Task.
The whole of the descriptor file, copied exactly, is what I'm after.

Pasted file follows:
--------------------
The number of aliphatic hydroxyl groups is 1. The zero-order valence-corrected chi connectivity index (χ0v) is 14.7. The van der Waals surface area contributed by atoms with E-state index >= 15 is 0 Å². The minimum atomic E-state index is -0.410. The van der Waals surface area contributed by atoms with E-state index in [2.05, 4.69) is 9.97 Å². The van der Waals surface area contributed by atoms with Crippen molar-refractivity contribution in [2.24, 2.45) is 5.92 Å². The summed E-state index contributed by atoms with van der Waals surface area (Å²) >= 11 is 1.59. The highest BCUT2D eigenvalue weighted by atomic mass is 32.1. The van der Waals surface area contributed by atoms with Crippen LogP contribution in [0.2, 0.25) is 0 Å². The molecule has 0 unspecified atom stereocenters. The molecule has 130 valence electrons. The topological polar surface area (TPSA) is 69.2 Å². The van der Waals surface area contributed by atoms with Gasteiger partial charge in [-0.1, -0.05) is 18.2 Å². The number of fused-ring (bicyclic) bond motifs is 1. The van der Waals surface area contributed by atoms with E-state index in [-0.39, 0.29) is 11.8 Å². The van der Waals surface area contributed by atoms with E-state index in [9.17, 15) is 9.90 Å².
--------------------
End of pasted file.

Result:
The number of aliphatic hydroxyl groups is 1. The zero-order valence-corrected chi connectivity index (χ0v) is 14.7. The van der Waals surface area contributed by atoms with E-state index >= 15 is 0 Å². The minimum atomic E-state index is -0.410. The van der Waals surface area contributed by atoms with E-state index in [2.05, 4.69) is 9.97 Å². The van der Waals surface area contributed by atoms with Crippen molar-refractivity contribution in [2.24, 2.45) is 5.92 Å². The summed E-state index contributed by atoms with van der Waals surface area (Å²) >= 11 is 1.59. The highest BCUT2D eigenvalue weighted by atomic mass is 32.1. The van der Waals surface area contributed by atoms with Crippen LogP contribution in [0.2, 0.25) is 0 Å². The molecule has 0 unspecified atom stereocenters. The molecule has 130 valence electrons. The topological polar surface area (TPSA) is 69.2 Å². The van der Waals surface area contributed by atoms with Gasteiger partial charge in [-0.1, -0.05) is 18.2 Å². The number of fused-ring (bicyclic) bond motifs is 1. The van der Waals surface area contributed by atoms with E-state index in [-0.39, 0.29) is 11.8 Å². The van der Waals surface area contributed by atoms with E-state index in [9.17, 15) is 9.90 Å².